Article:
Hi friends! So, I’ve been preparing this week to go home to ARIZONA for a few weeks!!! I am beyond excited and I can’t wait to see my family and friends and my bloggy, crafty, bestie, Savannah! I basically have tomorrow to clean my house and pack since I leave Thursday super duper early in the morning. Anyone have any travel tips or ideas for flying alone with 3 kids under age 4??
Needless to say, this week has already been crazy so I decided to give myself a little break and share this tutorial with you on staining furniture. I was totally intimidated by staining before I tried it and on my first try, totally failed… so I was even more intimidated. Then, I did a bunch of research, tried again and voila! I’m basically an expert now! 😉 haha!
Here’s my rendition of “How to Stain Furniture”
I tried staining before and was totally
disheartened. I didn’t really know what I was doing and just went for it. Guess what happened?? TOTAL FAIL!! I didn’t sand enough and it all bubbled and looked awful! 🙁 Oh well, live and learn!
I’ve been researching and watching videos and experimenting with the stain and I’ve got a good method going on! I am loving how this dresser turned out. I am also toying with the idea of using Dark Wax on the detail and Clear waxing the whole thing.
Here is my method for staining. I have used advice from many different sources, mostly Minwax sites and some videos.
Here’s how it breaks down:
You will need:
80 grit sand paper
120 grit sand paper
electric sander (optional but HIGHLY recommended)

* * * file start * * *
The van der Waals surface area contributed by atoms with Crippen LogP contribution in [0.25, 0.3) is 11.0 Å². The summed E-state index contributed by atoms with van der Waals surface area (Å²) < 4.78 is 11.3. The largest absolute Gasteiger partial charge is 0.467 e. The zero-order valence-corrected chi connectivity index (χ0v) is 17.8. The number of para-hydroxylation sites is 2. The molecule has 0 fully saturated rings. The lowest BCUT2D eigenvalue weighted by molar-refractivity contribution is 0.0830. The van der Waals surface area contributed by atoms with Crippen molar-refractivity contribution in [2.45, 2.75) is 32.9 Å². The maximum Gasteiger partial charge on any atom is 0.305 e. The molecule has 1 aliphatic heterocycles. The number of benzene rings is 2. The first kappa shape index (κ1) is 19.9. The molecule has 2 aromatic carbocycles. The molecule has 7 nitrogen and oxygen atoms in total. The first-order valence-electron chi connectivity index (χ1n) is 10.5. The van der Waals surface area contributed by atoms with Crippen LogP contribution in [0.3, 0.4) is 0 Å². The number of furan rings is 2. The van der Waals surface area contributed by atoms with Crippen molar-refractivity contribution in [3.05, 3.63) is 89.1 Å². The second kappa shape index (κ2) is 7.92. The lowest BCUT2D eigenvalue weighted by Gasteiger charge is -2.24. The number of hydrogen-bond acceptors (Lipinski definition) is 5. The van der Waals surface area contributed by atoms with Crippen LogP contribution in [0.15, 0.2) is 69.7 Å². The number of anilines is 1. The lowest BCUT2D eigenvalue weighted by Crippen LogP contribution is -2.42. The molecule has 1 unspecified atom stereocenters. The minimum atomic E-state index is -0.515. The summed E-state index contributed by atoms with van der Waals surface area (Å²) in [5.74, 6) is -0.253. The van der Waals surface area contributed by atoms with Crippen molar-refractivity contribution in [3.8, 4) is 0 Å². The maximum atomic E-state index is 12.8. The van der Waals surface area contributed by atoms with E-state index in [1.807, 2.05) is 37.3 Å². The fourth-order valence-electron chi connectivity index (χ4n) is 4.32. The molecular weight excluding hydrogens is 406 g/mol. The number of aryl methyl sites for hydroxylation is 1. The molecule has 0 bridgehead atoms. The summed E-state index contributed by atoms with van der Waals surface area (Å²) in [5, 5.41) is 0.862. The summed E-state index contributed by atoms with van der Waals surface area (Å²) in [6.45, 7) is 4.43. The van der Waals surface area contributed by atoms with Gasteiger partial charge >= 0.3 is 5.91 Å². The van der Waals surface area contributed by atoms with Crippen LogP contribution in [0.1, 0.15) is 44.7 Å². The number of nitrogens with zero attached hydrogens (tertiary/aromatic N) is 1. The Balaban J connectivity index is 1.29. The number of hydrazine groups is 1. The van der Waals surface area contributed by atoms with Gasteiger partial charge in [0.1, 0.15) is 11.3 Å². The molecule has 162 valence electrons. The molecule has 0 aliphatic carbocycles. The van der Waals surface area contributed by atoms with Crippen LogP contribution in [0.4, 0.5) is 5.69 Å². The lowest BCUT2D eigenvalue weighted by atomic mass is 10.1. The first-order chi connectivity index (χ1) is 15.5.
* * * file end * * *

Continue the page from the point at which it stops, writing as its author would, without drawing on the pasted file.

Disposable or rubber gloves
Clean rag/hand towel that you don’t mind ruining bc it WILL be RUINED when you’re done with it 🙂
A good stain (I used Minwax Wood Finish in Dark Walnut – my favorite dark stain! It’s gorgeous.
A staining brush
Either polyacrylic, polyurethane or clear wax
- First I took my sander (got it for $29 at WalMart-who knew they were so inexpensive! Worth all 2,988 pennies). You can get one here. I used 80 grit sanding discs to sand the entire top down to the bare wood. To give you an idea, the top of my dresser it took about an hour to sand the whole thing down to the bare wood. This was the most time consuming part but it is VERY IMPORTANT to get everything off of the bare wood before staining. I followed the 80 grit with 120 grit to smooth any sanding lines and get a really smooth, fine finish.
- Next, I wiped it down really well to get all of the dust and dirt from sanding off of it. You want to make sure you have an absolutely clean wood surface before staining to ensure the most even, clean looking stain.
- Next, I used a Minwax stain brush and your stain to start the staining process. I brushed on my stain and let it sit for a minute or so and used the dry cloth to wipe it off going with the grain of the wood. You’ll want to cover the entire surface and if you want a darker, richer color, you can do a second coat. I did two coats.
- Finally, use a polyacrylic or polyurethane or a clear wax to seal it all up! You can use pretty much anything to seal and protect it and to give it some shine! The stain alone leaves a pretty dull-looking sheen so be sure to do a good clear coat.
I hope that helps you tackle a piece that needs a new life! Help revive it by staining it or painting it!
Oh! Any bloggers in the Phoenix area that are interested in meeting for a lunch date, shoot us an email (firstname.lastname@example.org) We’d love to meet some of you face to face! Hugs!